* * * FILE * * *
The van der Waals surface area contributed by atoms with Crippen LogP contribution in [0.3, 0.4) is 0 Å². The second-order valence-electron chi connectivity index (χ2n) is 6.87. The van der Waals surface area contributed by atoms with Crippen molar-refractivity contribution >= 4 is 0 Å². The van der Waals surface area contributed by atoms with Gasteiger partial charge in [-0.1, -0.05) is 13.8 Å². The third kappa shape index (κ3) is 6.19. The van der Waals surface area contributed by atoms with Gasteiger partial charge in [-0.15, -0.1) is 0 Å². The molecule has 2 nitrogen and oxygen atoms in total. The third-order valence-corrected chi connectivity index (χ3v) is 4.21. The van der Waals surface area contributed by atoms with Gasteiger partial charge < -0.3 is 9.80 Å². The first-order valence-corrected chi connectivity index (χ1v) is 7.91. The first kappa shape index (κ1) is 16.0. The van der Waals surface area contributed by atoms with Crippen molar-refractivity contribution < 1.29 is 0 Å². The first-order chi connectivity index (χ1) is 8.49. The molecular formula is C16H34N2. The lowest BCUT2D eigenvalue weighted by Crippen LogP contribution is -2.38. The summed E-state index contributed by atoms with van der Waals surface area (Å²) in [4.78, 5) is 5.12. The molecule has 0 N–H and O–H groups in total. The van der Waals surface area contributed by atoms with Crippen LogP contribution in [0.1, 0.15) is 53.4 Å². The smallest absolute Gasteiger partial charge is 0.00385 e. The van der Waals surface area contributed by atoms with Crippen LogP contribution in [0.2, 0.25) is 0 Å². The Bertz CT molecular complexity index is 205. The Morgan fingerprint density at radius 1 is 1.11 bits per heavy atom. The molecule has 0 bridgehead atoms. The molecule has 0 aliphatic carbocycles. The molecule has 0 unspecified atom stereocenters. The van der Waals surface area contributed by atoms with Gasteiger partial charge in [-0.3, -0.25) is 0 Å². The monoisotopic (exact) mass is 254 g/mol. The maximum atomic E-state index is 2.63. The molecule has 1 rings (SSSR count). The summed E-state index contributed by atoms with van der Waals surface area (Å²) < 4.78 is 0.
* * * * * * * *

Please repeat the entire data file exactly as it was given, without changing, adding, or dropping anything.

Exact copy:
The van der Waals surface area contributed by atoms with Crippen LogP contribution in [0.3, 0.4) is 0 Å². The second-order valence-electron chi connectivity index (χ2n) is 6.87. The van der Waals surface area contributed by atoms with Crippen molar-refractivity contribution >= 4 is 0 Å². The van der Waals surface area contributed by atoms with Gasteiger partial charge in [-0.1, -0.05) is 13.8 Å². The third kappa shape index (κ3) is 6.19. The van der Waals surface area contributed by atoms with Gasteiger partial charge in [-0.15, -0.1) is 0 Å². The molecule has 2 nitrogen and oxygen atoms in total. The third-order valence-corrected chi connectivity index (χ3v) is 4.21. The van der Waals surface area contributed by atoms with Gasteiger partial charge < -0.3 is 9.80 Å². The first-order valence-corrected chi connectivity index (χ1v) is 7.91. The first kappa shape index (κ1) is 16.0. The van der Waals surface area contributed by atoms with Crippen molar-refractivity contribution < 1.29 is 0 Å². The first-order chi connectivity index (χ1) is 8.49. The molecular formula is C16H34N2. The lowest BCUT2D eigenvalue weighted by Crippen LogP contribution is -2.38. The summed E-state index contributed by atoms with van der Waals surface area (Å²) in [4.78, 5) is 5.12. The molecule has 0 N–H and O–H groups in total. The van der Waals surface area contributed by atoms with Crippen LogP contribution in [0.1, 0.15) is 53.4 Å². The smallest absolute Gasteiger partial charge is 0.00385 e. The van der Waals surface area contributed by atoms with Crippen LogP contribution in [0.2, 0.25) is 0 Å². The Bertz CT molecular complexity index is 205. The Morgan fingerprint density at radius 1 is 1.11 bits per heavy atom. The molecule has 0 bridgehead atoms. The molecule has 0 aliphatic carbocycles. The molecule has 0 unspecified atom stereocenters. The van der Waals surface area contributed by atoms with Gasteiger partial charge in [-0.3, -0.25) is 0 Å². The monoisotopic (exact) mass is 254 g/mol. The maximum atomic E-state index is 2.63. The molecule has 1 rings (SSSR count). The summed E-state index contributed by atoms with van der Waals surface area (Å²) < 4.78 is 0.